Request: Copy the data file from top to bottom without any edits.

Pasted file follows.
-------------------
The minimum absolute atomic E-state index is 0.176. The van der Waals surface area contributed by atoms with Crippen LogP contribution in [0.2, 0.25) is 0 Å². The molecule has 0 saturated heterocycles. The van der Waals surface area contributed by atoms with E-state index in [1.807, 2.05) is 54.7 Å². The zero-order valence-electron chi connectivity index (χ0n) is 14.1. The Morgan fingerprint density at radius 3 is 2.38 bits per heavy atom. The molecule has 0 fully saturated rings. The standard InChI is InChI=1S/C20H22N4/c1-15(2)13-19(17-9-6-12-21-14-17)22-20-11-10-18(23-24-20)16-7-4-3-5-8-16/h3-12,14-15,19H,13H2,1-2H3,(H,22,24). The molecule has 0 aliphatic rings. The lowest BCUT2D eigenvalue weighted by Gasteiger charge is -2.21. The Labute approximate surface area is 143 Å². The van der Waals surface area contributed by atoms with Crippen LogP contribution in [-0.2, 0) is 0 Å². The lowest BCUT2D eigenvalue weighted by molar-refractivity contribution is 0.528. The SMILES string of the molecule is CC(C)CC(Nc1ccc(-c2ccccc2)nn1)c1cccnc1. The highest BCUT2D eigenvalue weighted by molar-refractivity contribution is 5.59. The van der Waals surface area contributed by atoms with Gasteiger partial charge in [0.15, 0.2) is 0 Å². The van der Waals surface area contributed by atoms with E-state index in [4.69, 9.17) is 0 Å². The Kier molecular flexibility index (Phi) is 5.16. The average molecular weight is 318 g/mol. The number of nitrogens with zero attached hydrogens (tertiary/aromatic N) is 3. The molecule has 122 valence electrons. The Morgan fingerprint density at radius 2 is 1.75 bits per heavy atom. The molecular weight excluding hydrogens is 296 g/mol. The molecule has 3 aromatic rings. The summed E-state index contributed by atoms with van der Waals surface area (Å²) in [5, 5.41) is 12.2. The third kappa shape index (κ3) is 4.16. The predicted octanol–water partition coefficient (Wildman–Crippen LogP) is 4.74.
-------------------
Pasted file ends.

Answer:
The minimum absolute atomic E-state index is 0.176. The van der Waals surface area contributed by atoms with Crippen LogP contribution in [0.2, 0.25) is 0 Å². The molecule has 0 saturated heterocycles. The van der Waals surface area contributed by atoms with E-state index in [1.807, 2.05) is 54.7 Å². The zero-order valence-electron chi connectivity index (χ0n) is 14.1. The Morgan fingerprint density at radius 3 is 2.38 bits per heavy atom. The molecule has 0 fully saturated rings. The standard InChI is InChI=1S/C20H22N4/c1-15(2)13-19(17-9-6-12-21-14-17)22-20-11-10-18(23-24-20)16-7-4-3-5-8-16/h3-12,14-15,19H,13H2,1-2H3,(H,22,24). The molecule has 0 aliphatic rings. The lowest BCUT2D eigenvalue weighted by Gasteiger charge is -2.21. The Labute approximate surface area is 143 Å². The van der Waals surface area contributed by atoms with Crippen LogP contribution in [-0.2, 0) is 0 Å². The lowest BCUT2D eigenvalue weighted by molar-refractivity contribution is 0.528. The SMILES string of the molecule is CC(C)CC(Nc1ccc(-c2ccccc2)nn1)c1cccnc1. The highest BCUT2D eigenvalue weighted by molar-refractivity contribution is 5.59. The van der Waals surface area contributed by atoms with Gasteiger partial charge in [0.15, 0.2) is 0 Å². The van der Waals surface area contributed by atoms with E-state index in [4.69, 9.17) is 0 Å². The Kier molecular flexibility index (Phi) is 5.16. The average molecular weight is 318 g/mol. The number of nitrogens with zero attached hydrogens (tertiary/aromatic N) is 3. The molecule has 122 valence electrons. The Morgan fingerprint density at radius 2 is 1.75 bits per heavy atom. The molecular weight excluding hydrogens is 296 g/mol. The molecule has 3 aromatic rings. The summed E-state index contributed by atoms with van der Waals surface area (Å²) in [5, 5.41) is 12.2. The third kappa shape index (κ3) is 4.16. The predicted octanol–water partition coefficient (Wildman–Crippen LogP) is 4.74.